Apart from bi- or tri-annual trips to Aintree – “a real treat” – he has only been on foreign holidays twice. “We went on honeymoon to Cyprus in 1985, and when I was minister we took a two-week holiday in Portugal and I nearly died,” he says, mentioning a slew of alarming shortcomings in the plane, before it emerges that he has a phobia about flying. “I hated every minute of it. The kids were quite small, and I was insufferable to be with. I said never again. My ideal break would be a self-catering cottage in Mayo for a week.”
His only “major indulgence” in the good times was a horse – a “miracle”, as he calls it, called See U Bob, whose photograph adorns the wall of the Sandymount house. The horse was acquired for him by the trainer Paul Nolan, managed to pay his dues by winning five races and, when the “distress” was coming, was sold on to JP McManus for the same amount that was paid for him. “So I’m the only one in the history of horse ownership who’s actually made money.”
But he wonders now about the point or value of the hours he put into the business in the early years. “I don’t do holidays . . . I love work. I work 70 hours a week. I love to work Sundays. That’s everything about me, and that’s the tragedy about this . . . In the early days when I was a TD, I would spend all my Sundays going through accounts and faxed bets over 500.
“The amount of time I put into it, the countless hours Deirdre put in in an unpaid capacity . . . and it all went down the toilet, a complete waste of time. Maybe I’d have been better off spending more time with the kids rather than growling at them, you know – saying ‘I’m busy’ . . . If I had done none of this, I’d be better off, a wealthier man today. So I don’t know.”
But he insists – characteristically, back in just-get-on-with-it mode – that he has no regrets. “I’m not a regrets person. I’ve made mistakes, which is different to having regrets . . . But the key point I want to get across is that there’s nothing particularly special about my story. It’s happening in every parish in every town across the country, and there is more to come.”
HIS VIEW OF the future is a rather bleak prediction that his life “innings” will probably be no better than his father’s, who died at 57 from lung cancer. But his father smoked 40 Major a day – and he doesn’t smoke at all? “It’s true – but my sister has cancer now . . . Maybe it’s just a childhood thing – that’s just my configuration . . . I’m looking for the landing strip of life. I met Vincent Browne last night, who said, ‘You’re such a young man,’ but I’ve been working so many years that I don’t regard myself as a young man at all.”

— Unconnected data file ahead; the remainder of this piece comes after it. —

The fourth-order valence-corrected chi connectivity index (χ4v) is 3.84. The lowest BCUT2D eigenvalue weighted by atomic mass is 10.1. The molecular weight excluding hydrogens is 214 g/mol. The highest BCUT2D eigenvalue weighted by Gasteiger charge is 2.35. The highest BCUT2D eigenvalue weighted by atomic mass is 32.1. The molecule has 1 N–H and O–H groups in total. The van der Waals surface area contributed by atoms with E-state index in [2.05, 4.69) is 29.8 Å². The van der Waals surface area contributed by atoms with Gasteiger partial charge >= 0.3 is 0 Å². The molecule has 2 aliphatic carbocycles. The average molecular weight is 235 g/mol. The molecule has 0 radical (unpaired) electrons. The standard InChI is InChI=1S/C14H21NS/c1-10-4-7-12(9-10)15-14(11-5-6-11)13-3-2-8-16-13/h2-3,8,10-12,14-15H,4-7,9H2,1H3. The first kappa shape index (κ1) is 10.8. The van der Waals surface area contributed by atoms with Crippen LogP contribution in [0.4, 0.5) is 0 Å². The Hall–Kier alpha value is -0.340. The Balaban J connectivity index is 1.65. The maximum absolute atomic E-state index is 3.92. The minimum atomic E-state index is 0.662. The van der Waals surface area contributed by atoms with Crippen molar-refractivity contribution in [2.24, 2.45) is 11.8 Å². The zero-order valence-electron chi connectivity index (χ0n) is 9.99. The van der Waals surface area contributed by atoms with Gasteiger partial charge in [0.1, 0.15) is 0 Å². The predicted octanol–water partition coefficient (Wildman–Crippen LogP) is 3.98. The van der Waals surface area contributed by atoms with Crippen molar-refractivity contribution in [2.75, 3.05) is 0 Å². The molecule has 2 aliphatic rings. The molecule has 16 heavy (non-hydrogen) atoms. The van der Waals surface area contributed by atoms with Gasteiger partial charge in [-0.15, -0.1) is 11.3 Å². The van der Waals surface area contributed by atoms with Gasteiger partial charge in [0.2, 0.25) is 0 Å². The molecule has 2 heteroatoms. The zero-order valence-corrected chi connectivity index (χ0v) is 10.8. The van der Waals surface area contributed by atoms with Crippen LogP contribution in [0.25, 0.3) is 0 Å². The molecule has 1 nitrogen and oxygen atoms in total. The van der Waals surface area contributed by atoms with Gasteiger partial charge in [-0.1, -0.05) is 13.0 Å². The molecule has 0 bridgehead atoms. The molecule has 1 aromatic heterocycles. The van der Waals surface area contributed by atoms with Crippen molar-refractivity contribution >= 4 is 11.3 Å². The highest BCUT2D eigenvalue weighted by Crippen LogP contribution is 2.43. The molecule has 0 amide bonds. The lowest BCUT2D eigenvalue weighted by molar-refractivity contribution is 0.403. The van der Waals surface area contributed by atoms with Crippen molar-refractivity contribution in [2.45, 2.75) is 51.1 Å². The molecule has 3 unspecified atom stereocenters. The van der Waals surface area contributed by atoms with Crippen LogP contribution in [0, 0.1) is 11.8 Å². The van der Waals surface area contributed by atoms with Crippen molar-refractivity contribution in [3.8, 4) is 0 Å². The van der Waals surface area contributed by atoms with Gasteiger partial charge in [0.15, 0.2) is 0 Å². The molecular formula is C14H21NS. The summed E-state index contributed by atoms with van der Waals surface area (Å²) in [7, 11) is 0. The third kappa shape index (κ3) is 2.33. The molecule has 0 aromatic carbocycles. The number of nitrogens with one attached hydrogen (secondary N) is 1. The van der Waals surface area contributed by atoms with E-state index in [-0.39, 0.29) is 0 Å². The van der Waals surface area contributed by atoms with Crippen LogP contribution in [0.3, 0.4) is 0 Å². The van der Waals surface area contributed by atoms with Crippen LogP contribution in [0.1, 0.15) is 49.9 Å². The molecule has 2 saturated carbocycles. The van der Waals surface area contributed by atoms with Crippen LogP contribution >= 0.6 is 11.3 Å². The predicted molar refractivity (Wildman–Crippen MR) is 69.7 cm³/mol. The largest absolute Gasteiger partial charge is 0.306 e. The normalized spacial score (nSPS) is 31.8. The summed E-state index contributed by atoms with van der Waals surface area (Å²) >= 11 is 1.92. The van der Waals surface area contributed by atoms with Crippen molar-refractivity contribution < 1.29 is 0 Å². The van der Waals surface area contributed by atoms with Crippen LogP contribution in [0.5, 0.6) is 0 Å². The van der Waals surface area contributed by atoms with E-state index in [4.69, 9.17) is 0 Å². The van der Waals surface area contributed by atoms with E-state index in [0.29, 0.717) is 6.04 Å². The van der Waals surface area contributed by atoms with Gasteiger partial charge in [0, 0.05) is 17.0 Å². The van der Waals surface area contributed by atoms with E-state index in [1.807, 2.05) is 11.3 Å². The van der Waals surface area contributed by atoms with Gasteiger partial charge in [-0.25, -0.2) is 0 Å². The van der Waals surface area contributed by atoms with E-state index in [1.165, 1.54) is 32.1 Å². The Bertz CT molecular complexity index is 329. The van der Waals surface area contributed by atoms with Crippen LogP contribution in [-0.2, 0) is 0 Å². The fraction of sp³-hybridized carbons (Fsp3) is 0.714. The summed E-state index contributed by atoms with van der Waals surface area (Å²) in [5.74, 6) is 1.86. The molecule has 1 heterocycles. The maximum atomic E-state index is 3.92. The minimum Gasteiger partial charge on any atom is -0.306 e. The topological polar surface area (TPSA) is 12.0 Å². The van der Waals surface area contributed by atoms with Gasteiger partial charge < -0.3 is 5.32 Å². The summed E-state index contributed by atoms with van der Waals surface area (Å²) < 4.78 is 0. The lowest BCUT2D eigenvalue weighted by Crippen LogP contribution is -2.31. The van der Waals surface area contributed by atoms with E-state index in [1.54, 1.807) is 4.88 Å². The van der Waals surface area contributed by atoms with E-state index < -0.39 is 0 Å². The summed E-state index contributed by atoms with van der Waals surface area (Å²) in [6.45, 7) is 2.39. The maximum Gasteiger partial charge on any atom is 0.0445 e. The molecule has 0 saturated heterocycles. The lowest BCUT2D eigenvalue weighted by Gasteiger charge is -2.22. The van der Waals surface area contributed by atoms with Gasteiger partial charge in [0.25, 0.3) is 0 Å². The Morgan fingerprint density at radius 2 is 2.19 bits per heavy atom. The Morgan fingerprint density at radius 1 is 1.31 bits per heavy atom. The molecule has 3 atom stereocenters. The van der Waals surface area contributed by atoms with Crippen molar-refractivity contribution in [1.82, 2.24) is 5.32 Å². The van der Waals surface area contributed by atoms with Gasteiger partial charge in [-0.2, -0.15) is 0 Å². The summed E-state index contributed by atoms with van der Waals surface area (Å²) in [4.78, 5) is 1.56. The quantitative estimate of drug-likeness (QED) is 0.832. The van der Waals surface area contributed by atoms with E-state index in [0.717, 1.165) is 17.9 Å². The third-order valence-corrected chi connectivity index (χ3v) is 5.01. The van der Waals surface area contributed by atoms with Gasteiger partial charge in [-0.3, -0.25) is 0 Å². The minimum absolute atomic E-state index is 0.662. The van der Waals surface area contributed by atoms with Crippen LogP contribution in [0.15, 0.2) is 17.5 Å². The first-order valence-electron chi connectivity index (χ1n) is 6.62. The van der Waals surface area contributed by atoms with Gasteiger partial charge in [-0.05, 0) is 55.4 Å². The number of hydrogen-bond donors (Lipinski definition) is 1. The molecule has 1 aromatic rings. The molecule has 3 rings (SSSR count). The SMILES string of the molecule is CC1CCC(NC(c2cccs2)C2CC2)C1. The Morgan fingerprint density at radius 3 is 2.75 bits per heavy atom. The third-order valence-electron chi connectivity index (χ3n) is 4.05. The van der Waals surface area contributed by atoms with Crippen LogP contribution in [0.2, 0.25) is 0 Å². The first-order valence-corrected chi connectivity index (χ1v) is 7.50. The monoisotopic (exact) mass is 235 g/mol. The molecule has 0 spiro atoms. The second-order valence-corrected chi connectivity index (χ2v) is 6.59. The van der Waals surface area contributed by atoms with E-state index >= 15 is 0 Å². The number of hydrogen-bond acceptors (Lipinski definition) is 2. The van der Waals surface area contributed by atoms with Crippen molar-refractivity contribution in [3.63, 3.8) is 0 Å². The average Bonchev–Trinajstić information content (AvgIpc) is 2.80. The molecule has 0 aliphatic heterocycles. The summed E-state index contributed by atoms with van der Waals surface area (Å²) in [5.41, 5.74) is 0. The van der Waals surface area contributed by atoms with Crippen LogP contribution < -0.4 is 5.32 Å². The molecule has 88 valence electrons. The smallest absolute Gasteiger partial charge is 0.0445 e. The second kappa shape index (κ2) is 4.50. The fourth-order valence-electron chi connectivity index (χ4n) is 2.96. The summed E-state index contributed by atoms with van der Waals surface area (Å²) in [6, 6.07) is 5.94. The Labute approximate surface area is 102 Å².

He told one interviewer this week that his “mojo” was “dented”. How rare is that? “Deirdre,” he calls out to his wife, “is it a very rare thing for my mojo to be dented?” Deirdre, heading up the stairs, reflects before answering. “I think your mojo’s been dented for a while, really,” she concludes.
And how is he when his mojo is dented? “I just don’t care – don’t care about anything,” he says with a shrug. The wonder is that, through all the grief, he has been able to plough on with his morning show in a private-sector station where “the huge ethos is to be positive”.
“In the last year, going through what I’ve been through while getting wall-to-wall reminders to ‘be positive’, and they pick out statistics about how great things are and I say, ‘Okay, yeah, yeah, I hear all that,’ because advertisers, shareholders and so on want all that . . . and my line is, (a) our obligation is to be accurate, don’t spin it up, don’t spin it down, just give me the facts; and, (b) in terms of people who are going through a hard time, to be empathetic – which wasn’t difficult for me given my own distress.”
There is plenty of pain to come, of that he is sure. “There are walls of debt, walls of other problems, walls of denial. The surprising thing for me in the last day is the number of businesspeople who’ve said to me that they have a kick-the-can-down-the-road strategy. They’re not repaying their debts, they’re just paying the interest, and they are losing money or just barely ticking over . . . And if the decline continues as the Government sucks money out of the economy, they are very, very fearful. But a lot of them have a thing: ‘What else can I do?’ Whereas my attitude is: ‘Let’s face up to this, deal with and get on with it.’ ”
EducationSt Columba’s College, Dublin, which he left at 16 at his dying father’s request, to run the farm. Then Gurteen Agricultural College, Co Tipperary.
FamilyMarried Deirdre Boyd in 1985; four children.
CareerAt 21, the youngest TD elected to represent Wexford in 1981 for the 22nd Dáil. Founded Celtic Bookmakers in 1987 with Deirdre as sole shareholder, while pursuing his political career. Appointed Fine Gael spokesman on finance from 1990 to 1994, then minister for agriculture, food and forestry from 1994 to 1997. Instead of contesting the Fine Gael leadership when John Bruton resigned in 2001, he announced he was leaving politics to concentrate on family and business. At its peak, in 2007, Celtic Bookmakers had 64 shops and was valued at over €30 million. In the past two years Yates has diversified into company directorships and media work, mainly as Newstalk’s breakfast-show co-presenter, while working as a conference facilitator and keynote speaker for a public-speaker agency.